Leading the list was former Assembly Speaker Scott Jensen, a Waukesha Republican and potential candidate for governor in 2002, followed by former GOP Senator Peggy Rosenzweig of Wauwautosa and former Republican state Representative Rick Skindrud of Mount Horeb.
|Jensen, Scott R||A98||R||$256,261|
|Brown, Ronald W||S31||R||$141,995|
* Table shows recipients who received more than $100,000 in conduit contributions
- The heaviest concentrations of large individual conduit contributions often are made to legislative leaders about the time the Legislature makes key policy decisions on issues the special interest behind the conduit has a stake in.
For instance, last June when the proposed 2003-05 state budget was before the Legislature, Assembly Speaker John Gard, whose influence over policy is second only to the governor, received $13,550 through conduits from wealthy special interests, the most conduit contributions of any legislator that month. Between March 31 when the state’s proposed two-year capital budget was sent to the Joint Finance Committee and June 30, Gard accepted $7,150 in large individual contributions from the construction industry. The industry’s key budget concerns were the state’s construction budget and spending on road projects.
While those contributions flowed in, the Republican version of the state budget crafted by Gard and other majority GOP leaders increased the governor’s proposed 2003-05 state construction budget by nearly $85 million or 16 percent, from $533.9 million to $618.4 million; revived 99 road projects worth $250 million delayed by the governor; and added four new major construction projects worth $500 million.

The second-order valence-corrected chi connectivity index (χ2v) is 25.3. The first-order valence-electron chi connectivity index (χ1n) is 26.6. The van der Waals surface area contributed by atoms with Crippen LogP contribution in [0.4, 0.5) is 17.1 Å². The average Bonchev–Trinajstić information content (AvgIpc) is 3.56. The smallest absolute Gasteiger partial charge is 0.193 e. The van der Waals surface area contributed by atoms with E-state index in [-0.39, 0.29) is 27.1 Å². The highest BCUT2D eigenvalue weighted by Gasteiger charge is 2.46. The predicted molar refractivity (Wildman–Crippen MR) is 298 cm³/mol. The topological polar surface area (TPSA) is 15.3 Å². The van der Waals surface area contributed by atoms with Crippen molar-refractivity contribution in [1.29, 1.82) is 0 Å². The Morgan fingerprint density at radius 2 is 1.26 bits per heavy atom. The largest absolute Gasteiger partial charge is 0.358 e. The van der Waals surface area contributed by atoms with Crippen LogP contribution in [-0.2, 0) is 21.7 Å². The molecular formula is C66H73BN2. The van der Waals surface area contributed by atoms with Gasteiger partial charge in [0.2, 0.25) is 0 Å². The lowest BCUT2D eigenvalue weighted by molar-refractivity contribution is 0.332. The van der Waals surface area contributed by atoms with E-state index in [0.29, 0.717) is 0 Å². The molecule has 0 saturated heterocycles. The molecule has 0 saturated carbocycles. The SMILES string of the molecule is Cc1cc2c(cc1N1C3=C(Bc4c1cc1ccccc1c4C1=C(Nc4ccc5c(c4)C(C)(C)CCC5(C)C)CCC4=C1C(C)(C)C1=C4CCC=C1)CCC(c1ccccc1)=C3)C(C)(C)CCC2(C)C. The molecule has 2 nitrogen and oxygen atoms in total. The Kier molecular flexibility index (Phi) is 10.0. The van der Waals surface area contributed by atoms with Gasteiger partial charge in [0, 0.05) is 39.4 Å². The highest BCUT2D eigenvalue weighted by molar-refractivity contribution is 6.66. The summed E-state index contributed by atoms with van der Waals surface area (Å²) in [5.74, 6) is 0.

Senator Alberta Darling, a River Hills Republican who is co-chair of the Joint Finance Committee, received $9,234 in large individual contributions through conduits between March 24 and June 4 while her committee was acting on the proposed 2003-05 state budget. Conduits representing health professionals, institutions and insurers sent her $4,334 and backers of Milwaukee’s Parental School Choice Program gave her $2,250.
In turn the committee voted down a $77 million a year assessment on health maintenance organizations, awarded the hospital industry’s lobbying group a $750,000 no-bid data collection contract and rejected the governor’s plan to draw $200 million from a fund that provides supplemental medical malpractice coverage for health professionals to help repair the budget deficit. The committee also inserted a proposal to lift participation and eligibility limits on the number of schools and pupils who can participate in the school choice program.
Toward this cause, the Fund for Choices in Education conduit was the top-giving conduit to legislative Republicans at $12,450 in large individual contributions between February 20, 2003 and June 30, 2003 when they worked on the budget.
In addition to the health care and construction industry conduits mentioned earlier, two other top-giving conduits to legislative Republicans were ones representing the Tavern League of Wisconsin and the Wisconsin Beer Distributors Association which contributed $7,490 to Senate and Assembly Republicans when the budget was in play, including $5,915 to four members of the budget-writing Finance Committee, Gard and Assembly Majority Leader Steve Foti.
At the same time, the committee inserted a plan ultimately approved by the Legislature that prohibits police from cracking down on illegal video gambling in taverns, and transfers enforcement authority to Department of Revenue tax collectors. The tavern industry says the change was needed to promote uniform enforcement of the law, but critics claim it substantially reduces resources needed to find and remove the machines.